Jeb Bush, Donald Trump's unwitting enabler

Jeb Bush made himself a sacrificial lamb to save the Republican Party from Donald Trump, says Jules Witcover.

The humiliating demise of Jeb Bush's presidential candidacy resulted from his willingness to make himself a sacrificial lamb to save the Republican Party from Donald Trump. It remains to be seen whether anyone else will so conspicuously offer himself.

None of the other GOP candidates seemed quite as personally offended as Jeb Bush was by Mr. Trump's effrontery, aimed as it so often was at Mr. Bush and his family.

Trump's mockery of Jeb's "mommy" for campaigning for him in South Carolina, and his suggestion that George W. Bush lied about the existence of weapons of mass destructions to justify his invasion of Iraq, challenged the integrity of the whole Bush family. It finally seemed to arouse Jeb's exclamation point!

But Jeb's own laid-back manner and style, unlike the swagger and cockiness of his brother, made him a perfect target for the loud-mouthed bully-boy from Manhattan. The label Mr. Trump slapped on Jeb -- "low energy" -- appeared to leave him figuratively gasping for breath.

For a time, though, Jeb tried his best. He spent a lot of money and spoke the truth about the outsider's crudity. But Jeb's own placid personality, his blueblood family line and Mr. Trump's special talent for character assassination all brought him down, leaving him with a poor fourth-place finish in the South Carolina primary.

Early in the campaign season, Mr. Bush launched a fundraising "shock and awe" campaign designed to blow away other contenders; the intention was to sew up the nomination for Jeb before the race ever started. The campaign's masterminds adopted as its logo "Jeb!" -- perhaps in keeping with his plan to campaign "joyfully." But almost from the start, there was little to be joyful about.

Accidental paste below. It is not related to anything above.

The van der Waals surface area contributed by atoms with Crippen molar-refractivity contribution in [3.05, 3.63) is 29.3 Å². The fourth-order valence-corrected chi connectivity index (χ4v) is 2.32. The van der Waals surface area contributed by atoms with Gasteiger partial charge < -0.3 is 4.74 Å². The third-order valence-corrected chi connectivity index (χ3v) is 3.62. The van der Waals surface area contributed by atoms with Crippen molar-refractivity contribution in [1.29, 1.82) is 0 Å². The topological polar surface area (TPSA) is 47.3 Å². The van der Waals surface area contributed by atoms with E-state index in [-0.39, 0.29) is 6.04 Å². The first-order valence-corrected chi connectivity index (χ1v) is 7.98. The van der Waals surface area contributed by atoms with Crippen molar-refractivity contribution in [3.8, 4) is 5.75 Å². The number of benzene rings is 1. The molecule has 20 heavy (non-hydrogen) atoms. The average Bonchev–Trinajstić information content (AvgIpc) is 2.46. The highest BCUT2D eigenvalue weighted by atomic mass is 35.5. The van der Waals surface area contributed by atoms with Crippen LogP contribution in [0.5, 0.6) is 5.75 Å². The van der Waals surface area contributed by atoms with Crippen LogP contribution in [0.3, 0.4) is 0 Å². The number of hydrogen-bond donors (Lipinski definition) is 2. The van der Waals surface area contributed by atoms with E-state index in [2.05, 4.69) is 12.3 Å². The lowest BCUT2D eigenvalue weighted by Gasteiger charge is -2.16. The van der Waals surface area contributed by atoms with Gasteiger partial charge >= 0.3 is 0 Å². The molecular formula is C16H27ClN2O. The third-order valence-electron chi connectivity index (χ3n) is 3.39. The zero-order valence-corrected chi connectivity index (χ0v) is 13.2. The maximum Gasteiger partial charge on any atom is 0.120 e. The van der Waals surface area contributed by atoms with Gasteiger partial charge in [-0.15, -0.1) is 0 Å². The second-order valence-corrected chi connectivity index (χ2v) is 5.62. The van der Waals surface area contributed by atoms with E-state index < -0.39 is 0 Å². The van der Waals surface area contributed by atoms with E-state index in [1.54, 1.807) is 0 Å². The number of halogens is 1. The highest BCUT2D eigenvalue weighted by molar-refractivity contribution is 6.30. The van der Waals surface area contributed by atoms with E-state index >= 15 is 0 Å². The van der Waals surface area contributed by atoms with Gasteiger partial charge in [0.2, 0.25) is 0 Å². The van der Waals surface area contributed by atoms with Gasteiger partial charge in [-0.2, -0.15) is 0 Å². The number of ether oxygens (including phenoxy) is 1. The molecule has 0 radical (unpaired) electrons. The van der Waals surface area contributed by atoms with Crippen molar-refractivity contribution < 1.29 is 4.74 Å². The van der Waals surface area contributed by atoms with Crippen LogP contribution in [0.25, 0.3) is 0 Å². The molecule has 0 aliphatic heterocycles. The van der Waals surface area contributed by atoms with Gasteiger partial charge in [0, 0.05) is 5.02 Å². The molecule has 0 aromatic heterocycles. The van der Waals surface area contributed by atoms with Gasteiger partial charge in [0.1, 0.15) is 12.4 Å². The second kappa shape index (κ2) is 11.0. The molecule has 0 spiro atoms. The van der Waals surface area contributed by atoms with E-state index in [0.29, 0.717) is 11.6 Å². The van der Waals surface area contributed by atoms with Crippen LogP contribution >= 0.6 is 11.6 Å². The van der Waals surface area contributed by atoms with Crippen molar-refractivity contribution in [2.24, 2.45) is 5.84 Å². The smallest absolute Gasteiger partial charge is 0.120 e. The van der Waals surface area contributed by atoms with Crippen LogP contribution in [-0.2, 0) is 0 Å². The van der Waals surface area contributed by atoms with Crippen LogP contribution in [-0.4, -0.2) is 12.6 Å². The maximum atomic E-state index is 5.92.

Jeb could have anticipated that his brother's 2003 invasion of Iraq would open the floodgates to political troubles for his candidacy. Yet when he was asked on a television show last May whether he would have followed his brother's path, Jeb said he, too, would have invaded.

As critics and foes leaped on him, he claimed he had misunderstood the question. Had he known at the time that Saddam Hussein did not have the weapons of mass destruction, he said would not have chosen to invade Iraq.

As a first-time campaigner for national office, Jeb proved to be halting and uncertain. He sought through most of 2015 to downplay his ties to his father and brother, arguing that he was his "own man" running on his own record as a successful two-term Floridagovernor. But finally he called on George W. to come to the rescue, to no avail.

Jeb's strategists did not gauge the dynamic entry into the Republican race of hard-edged and take-no-prisoners competitor Donald Trump. The celebrity candidate methodically took aim at the younger Mr. Bush, whose rather Marquis of Queensberry style offered an easy target.

Mr. Trump cuttingly and effectively portrayed Jeb as a man who was not up to the rough-and-tumble rigors of a presidential campaign. In speeches and in debate encounters, Bush came off as ineffective. When he finally undertook to be the most consistent and pointed critic of Mr. Trump's bare-knuckle tactics and verbal abuse, he was too late, suffering Mr. Trump's most telling punishment, and his campaign collapsed.

In retrospect, the Jeb Bush strategists underestimated both the influence of Trump's personality and his angry, brutal message, built of smidgeons of Huey Long, Joe McCarthy, George Wallace and other strands of populist, anti-elitist hostility long in the dark corners of American politics.

Jeb Bush's attempt to confront it, in pursuit of his own political purpose, also bore elements of restoring today's politics to the more civil and laudable standards of conduct and discourse in better days not too far distant. The nation can only hope it has not seen the end yet of that quest, as Mr. Trump's scorched-earth tactics and rhetoric plunge toward his undefined goal of "making America great again."

Jules Witcover's latest book is "The American Vice Presidency: From Irrelevance to Power," published by Smithsonian Books. You can respond to this column at juleswitcover@comcast.net.

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